FFIEC Members Proposed Statement on Subprime Mortgage Lending May 7, 2007 Page 2 of 4 The primary failure of the Proposed Statement on Subprime Mortgage Lending is that it fails to adequately recognize that a substantial portion of the subprime “problem loans” are not originated by regulated financial institutions.Rather, these loans are typically originated from unregulated subsidiaries and affiliates of regulated institutions, or by mortgage brokers, real estate agents and others who are either unregulated or inconsistently regulated by the states. While the Conference of State Bank Supervisors and American Association of Residential Mortgage Regulators have issued “guidance” following the pattern of the FFIEC members, they do not have the force of law nor, in many states, are they utilized by regulators even when there is a state regulatory scheme in place. Unless Congress extends the authority of federal regulators over all mortgage lenders, or in some other way imposes uniform restrictions on lending (e.g., by prohibiting sale of such mortgages or mortgage backed securities containing such instruments in the regulated marketplace), then the abuses will continue, and borrowers will continue to find, after a short period of homeownership, that their dreams were false and they face default, foreclosure and possible bankruptcy. While regulation, advice and guidance may provide some minor assistance, it will not be enough.The current crisis in mortgage lending, defaults and foreclosures all have one common basis: a mistaken policy initiative attempting to extend homeownership to families who are unprepared to become homeowners. When policy goals were set to raise the proportion of homeowning American families from 60 percent to 70 percent and beyond, public and private institutions modified their policies and practices to try to meet that goal.Subprime lending is a natural result. Century Housing has financed the development of some 13,000 units of affordable housing in the greater Los Angeles area in the past 20 years.Many of those were homes sold to lowincome homebuyers, who received financial assistance to assure that their monthly mortgage payments were affordable at their actual incomes.All of these homebuyers received comprehensive prepurchase financial counseling, designed not only to help them understand the purchase, and subsequent physical and financial maintenance of a home, but also general financial literacy.Over the years, Century has discovered that many of these lowincome families need postpurchase assistance as much or more than they needed prepurchase counseling. Century retains a financial position in the homes, which often allows us to intervene and rescue the family from financial disaster frequently brought on by predatory or subprime lending practices.In some cases, subprime lenders anxious to originate a loan would waive title insurance coverage on Century’s recorded position.In other cases, homeowners were convinced to borrow more money than they wanted to, only to discover that they could not afford the loan payments and faced eviction from their home.
FFIEC Members Proposed Statement on Subprime Mortgage Lending May 7, 2007 Page 3 of 4 The lesson is clear––without significant postpurchase assistance, and in some cases, regardless of the availability of counseling, many financially marginal homebuyers will lose their homes.They do not have the financial reserves to weather setbacks, and if payment shock or any meaningful change in circumstances occurs, they will not be able to avoid default, foreclosure, and possibly bankruptcy. One direct result of the subprime mortgage practices of some lenders is the financial crisis now being faced by tens of thousands of families who were convinced that they could afford to become homeowners, when decades of experience indicated that they could not.In addition to the financial woes of the homeowners facing loss of their investments and homes, subprime lending practices are also leading to the catastrophic collapse of a segment of the mortgage lending industry, causing many thousands of workers to lose their jobs, and financial loses for investors. An indirect effect has been a runaway increase in home prices fueled in large part by the increased demand caused by subprime lending practices, which brought otherwise unqualified buyers into the market, bidding up prices to unsupportable levels.The resulting overheated housing market is making homeownership prohibitively expensive even for those who could otherwise qualify for a conventional, conforming mortgage loan, and a retrenchment in the home building industry, with concomitant employment, investment and economic consequences. Another indirect result of subprime lending resulting from the overheated market is that many otherwise secure families have been convinced to convert part of their “equity” in their homes into capital that has been spent on consumer goods or services. Now that the markets in many parts of the nation have stopped rising or are declining, these homeowners find themselves owing more than their homes are worth, and sometimes more than they can afford to pay. It is commendable that private lenders, regulatory institutions, and elected officials are all expressing concern for the innocent borrowers who are facing default, foreclosure and possible bankruptcy.However, the measures being proposed to date, like the Proposed Statement on Subprime Mortgage Lending, are as likely to save from loss those who attempted to take unfair advantage of a system ripe for abuse, and the lenders who profited from lax or lack of regulation, as they are to protect the homebuyers who entered the market as a result of a failed public policy and the promise of sharing in the escalating wealth that real estate investment seemed to promise. One of the commentators on this proposal noted that real estate lending has historically been based upon the “Three C’s”––Credit, Capacity to repay and Collateral.The subprime lending products that led to the current situation violated all three of these cornerstones of lending.In part, this is because homes are considered to be just one more form of capital investment, on a par with stocks, bonds and insurance.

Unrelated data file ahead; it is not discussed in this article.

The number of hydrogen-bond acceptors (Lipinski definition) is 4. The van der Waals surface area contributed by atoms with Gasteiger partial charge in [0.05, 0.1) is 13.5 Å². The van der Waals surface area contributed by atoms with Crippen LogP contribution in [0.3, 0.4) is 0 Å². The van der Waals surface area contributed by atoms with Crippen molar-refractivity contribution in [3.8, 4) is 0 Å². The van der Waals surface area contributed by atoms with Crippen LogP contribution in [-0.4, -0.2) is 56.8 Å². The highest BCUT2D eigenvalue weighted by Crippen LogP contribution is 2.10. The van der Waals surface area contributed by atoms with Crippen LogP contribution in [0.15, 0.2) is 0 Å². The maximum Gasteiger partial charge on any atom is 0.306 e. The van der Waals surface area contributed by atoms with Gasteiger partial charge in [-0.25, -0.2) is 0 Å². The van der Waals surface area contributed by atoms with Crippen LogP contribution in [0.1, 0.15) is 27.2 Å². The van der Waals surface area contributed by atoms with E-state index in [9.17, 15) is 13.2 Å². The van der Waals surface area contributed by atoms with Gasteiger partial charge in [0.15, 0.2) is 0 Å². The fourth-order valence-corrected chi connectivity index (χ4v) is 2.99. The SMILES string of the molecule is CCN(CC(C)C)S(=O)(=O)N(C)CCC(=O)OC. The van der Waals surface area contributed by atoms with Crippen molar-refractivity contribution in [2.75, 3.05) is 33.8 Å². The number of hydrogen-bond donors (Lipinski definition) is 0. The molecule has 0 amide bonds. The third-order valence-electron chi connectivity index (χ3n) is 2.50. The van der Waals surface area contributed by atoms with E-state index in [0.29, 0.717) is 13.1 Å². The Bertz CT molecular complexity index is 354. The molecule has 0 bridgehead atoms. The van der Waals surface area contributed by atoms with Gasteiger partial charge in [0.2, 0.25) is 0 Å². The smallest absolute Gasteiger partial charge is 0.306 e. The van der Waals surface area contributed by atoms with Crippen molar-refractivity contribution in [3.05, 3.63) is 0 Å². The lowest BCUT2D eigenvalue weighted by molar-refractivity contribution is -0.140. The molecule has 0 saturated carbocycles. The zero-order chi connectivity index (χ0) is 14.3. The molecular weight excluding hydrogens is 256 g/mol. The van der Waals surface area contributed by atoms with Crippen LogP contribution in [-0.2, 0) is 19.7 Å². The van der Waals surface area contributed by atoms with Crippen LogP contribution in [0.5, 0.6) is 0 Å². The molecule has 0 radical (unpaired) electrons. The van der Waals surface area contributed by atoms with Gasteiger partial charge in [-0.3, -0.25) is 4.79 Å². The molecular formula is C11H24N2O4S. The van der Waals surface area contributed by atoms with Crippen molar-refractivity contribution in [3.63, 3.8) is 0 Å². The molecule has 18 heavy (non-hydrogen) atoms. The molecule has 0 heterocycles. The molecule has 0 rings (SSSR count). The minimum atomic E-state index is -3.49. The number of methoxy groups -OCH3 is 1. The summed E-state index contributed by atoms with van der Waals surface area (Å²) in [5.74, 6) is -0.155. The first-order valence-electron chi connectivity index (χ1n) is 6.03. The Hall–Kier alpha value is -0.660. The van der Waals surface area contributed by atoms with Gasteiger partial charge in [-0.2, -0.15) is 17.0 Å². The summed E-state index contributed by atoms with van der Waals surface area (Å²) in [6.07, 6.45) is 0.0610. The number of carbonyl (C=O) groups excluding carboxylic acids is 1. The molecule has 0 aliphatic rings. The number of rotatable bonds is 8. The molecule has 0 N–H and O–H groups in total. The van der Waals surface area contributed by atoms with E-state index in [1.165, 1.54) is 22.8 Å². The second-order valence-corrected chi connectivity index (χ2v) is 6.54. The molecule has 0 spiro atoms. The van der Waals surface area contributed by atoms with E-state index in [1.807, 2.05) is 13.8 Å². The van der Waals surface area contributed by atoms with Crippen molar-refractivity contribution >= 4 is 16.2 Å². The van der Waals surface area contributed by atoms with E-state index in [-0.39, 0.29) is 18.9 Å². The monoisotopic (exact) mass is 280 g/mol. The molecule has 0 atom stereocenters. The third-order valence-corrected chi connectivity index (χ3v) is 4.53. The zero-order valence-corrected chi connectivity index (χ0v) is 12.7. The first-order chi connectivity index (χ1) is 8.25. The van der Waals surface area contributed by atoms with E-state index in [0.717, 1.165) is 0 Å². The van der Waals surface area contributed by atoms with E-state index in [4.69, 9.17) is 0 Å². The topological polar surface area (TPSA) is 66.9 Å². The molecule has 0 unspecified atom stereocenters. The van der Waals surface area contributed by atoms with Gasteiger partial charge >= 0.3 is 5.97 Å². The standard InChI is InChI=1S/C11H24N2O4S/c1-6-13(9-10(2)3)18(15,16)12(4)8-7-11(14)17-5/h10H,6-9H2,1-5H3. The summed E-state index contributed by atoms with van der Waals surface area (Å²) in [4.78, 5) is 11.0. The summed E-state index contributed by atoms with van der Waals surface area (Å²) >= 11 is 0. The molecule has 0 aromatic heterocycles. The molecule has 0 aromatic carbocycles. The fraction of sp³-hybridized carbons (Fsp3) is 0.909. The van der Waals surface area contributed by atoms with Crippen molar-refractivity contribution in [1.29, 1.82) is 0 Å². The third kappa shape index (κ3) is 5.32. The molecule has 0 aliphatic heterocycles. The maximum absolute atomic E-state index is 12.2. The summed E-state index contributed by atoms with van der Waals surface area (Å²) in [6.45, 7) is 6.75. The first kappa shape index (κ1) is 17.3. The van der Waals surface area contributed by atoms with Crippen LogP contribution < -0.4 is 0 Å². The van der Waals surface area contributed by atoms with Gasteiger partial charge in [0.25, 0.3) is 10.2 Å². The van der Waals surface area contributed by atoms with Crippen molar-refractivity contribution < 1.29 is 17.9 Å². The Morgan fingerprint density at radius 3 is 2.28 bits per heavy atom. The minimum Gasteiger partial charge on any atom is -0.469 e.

FFIEC Members Proposed Statement on Subprime Mortgage Lending May 7, 2007 Page 4 of 4 For many decades, mortgage lending was restricted to a special class of financial institution. Deregulationof the financial industry and lending in general has ended the special relationship that homebuyers had with their community savings and loan or thrift. Nowhomeownership is considered to be primarily a financial investment, just one more way to invest and build wealth, and not simply a secure place to raise a family. Realestate practitioners now regularly explain to their clients that a home with “too much equity” and insufficient debt is not “working hard enough,” that the ROI is too low, and they should either move up to a more expensive home or borrow against their equity to invest or consume.Since housing is now just one more form of investment, with all the speculative risk that entails, it may be time to begin regulating real estate investment as other financial investments are regulated. The Securities and Exchange Commission has long imposed regulations on both sellers and buyers of securities, limiting participation in highly speculative forms of investment to “Qualified Purchasers” and “Accredited Investors.” The SEC limits certain activities to these classes so as to help insure that the investors are capable of evaluating and bearing the risks inherent in the high risk investment vehicles. Byextending a similar regulation to the subprime mortgage industry, it would be feasible to reduce the risk of harm to innocent homebuyers, while allowing sophisticated investors who engage in “house flipping” and other activities motivated purely by investment goals to continue borrowing. Sincerely,G. Allan Kingstoncc: SenatorDianne Feinstein  SenatorBarbara Boxer  SenatorChristopher Dodd  SenatorRichard Shelby  SenatorCharles Schumer  RepresentativeNancy Pelosi  RepresentativeBarney Frank  RepresentativeSpencer Bachus  RepresentativeMaxine Waters  RepresentativeBrad Sherman  RepresentativeEd Royce  RepresentativeGary Miller